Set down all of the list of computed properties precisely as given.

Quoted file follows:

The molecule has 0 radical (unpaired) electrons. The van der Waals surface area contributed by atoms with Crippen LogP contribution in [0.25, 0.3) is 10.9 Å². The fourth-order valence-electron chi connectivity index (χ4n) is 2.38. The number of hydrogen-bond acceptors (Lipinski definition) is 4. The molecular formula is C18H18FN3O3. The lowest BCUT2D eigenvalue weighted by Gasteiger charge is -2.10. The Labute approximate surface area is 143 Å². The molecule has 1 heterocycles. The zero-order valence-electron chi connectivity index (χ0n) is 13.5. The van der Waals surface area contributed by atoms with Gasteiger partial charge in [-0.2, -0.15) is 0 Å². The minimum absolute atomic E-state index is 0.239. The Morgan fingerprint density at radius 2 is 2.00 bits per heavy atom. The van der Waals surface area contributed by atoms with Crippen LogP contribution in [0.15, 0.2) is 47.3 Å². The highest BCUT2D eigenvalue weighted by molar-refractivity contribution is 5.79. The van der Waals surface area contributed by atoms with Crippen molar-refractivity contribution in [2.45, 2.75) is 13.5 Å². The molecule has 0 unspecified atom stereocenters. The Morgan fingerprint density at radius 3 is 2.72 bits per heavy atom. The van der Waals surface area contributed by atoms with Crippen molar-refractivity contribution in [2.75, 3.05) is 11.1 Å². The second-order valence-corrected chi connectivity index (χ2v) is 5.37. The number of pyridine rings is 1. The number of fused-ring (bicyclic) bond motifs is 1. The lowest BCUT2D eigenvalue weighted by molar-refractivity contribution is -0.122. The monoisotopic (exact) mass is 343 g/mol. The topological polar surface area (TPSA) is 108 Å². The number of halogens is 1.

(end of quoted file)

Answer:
The molecule has 0 radical (unpaired) electrons. The van der Waals surface area contributed by atoms with Crippen LogP contribution in [0.25, 0.3) is 10.9 Å². The fourth-order valence-electron chi connectivity index (χ4n) is 2.38. The number of hydrogen-bond acceptors (Lipinski definition) is 4. The molecular formula is C18H18FN3O3. The lowest BCUT2D eigenvalue weighted by Gasteiger charge is -2.10. The Labute approximate surface area is 143 Å². The molecule has 1 heterocycles. The zero-order valence-electron chi connectivity index (χ0n) is 13.5. The van der Waals surface area contributed by atoms with Gasteiger partial charge in [-0.2, -0.15) is 0 Å². The minimum absolute atomic E-state index is 0.239. The Morgan fingerprint density at radius 2 is 2.00 bits per heavy atom. The van der Waals surface area contributed by atoms with Crippen LogP contribution in [0.15, 0.2) is 47.3 Å². The highest BCUT2D eigenvalue weighted by molar-refractivity contribution is 5.79. The van der Waals surface area contributed by atoms with Crippen molar-refractivity contribution in [2.45, 2.75) is 13.5 Å². The molecule has 0 unspecified atom stereocenters. The Morgan fingerprint density at radius 3 is 2.72 bits per heavy atom. The van der Waals surface area contributed by atoms with Crippen molar-refractivity contribution in [2.75, 3.05) is 11.1 Å². The second-order valence-corrected chi connectivity index (χ2v) is 5.37. The number of pyridine rings is 1. The number of fused-ring (bicyclic) bond motifs is 1. The lowest BCUT2D eigenvalue weighted by molar-refractivity contribution is -0.122. The monoisotopic (exact) mass is 343 g/mol. The topological polar surface area (TPSA) is 108 Å². The number of halogens is 1.